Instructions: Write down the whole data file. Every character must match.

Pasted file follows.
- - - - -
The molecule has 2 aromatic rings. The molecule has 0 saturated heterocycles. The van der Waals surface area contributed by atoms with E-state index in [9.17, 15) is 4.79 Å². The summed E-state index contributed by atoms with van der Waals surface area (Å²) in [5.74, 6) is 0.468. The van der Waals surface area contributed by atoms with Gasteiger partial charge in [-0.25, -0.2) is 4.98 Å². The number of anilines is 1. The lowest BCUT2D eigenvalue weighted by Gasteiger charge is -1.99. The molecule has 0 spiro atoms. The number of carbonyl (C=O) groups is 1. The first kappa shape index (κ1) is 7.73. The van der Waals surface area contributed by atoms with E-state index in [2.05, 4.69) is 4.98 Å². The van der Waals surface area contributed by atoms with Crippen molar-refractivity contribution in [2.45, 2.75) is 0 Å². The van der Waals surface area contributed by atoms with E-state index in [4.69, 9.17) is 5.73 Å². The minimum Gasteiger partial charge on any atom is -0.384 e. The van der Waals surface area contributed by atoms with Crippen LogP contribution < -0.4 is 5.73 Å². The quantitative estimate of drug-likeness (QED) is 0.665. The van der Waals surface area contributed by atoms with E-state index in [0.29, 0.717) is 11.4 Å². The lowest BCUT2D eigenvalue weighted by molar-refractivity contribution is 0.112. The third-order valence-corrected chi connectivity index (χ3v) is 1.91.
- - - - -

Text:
The molecule has 2 aromatic rings. The molecule has 0 saturated heterocycles. The van der Waals surface area contributed by atoms with E-state index in [9.17, 15) is 4.79 Å². The summed E-state index contributed by atoms with van der Waals surface area (Å²) in [5.74, 6) is 0.468. The van der Waals surface area contributed by atoms with Gasteiger partial charge in [-0.25, -0.2) is 4.98 Å². The number of anilines is 1. The lowest BCUT2D eigenvalue weighted by Gasteiger charge is -1.99. The molecule has 0 spiro atoms. The number of carbonyl (C=O) groups is 1. The first kappa shape index (κ1) is 7.73. The van der Waals surface area contributed by atoms with E-state index in [2.05, 4.69) is 4.98 Å². The van der Waals surface area contributed by atoms with Crippen molar-refractivity contribution in [2.45, 2.75) is 0 Å². The van der Waals surface area contributed by atoms with E-state index in [4.69, 9.17) is 5.73 Å². The minimum Gasteiger partial charge on any atom is -0.384 e. The van der Waals surface area contributed by atoms with Crippen LogP contribution < -0.4 is 5.73 Å². The quantitative estimate of drug-likeness (QED) is 0.665. The van der Waals surface area contributed by atoms with E-state index in [0.29, 0.717) is 11.4 Å². The lowest BCUT2D eigenvalue weighted by molar-refractivity contribution is 0.112. The third-order valence-corrected chi connectivity index (χ3v) is 1.91.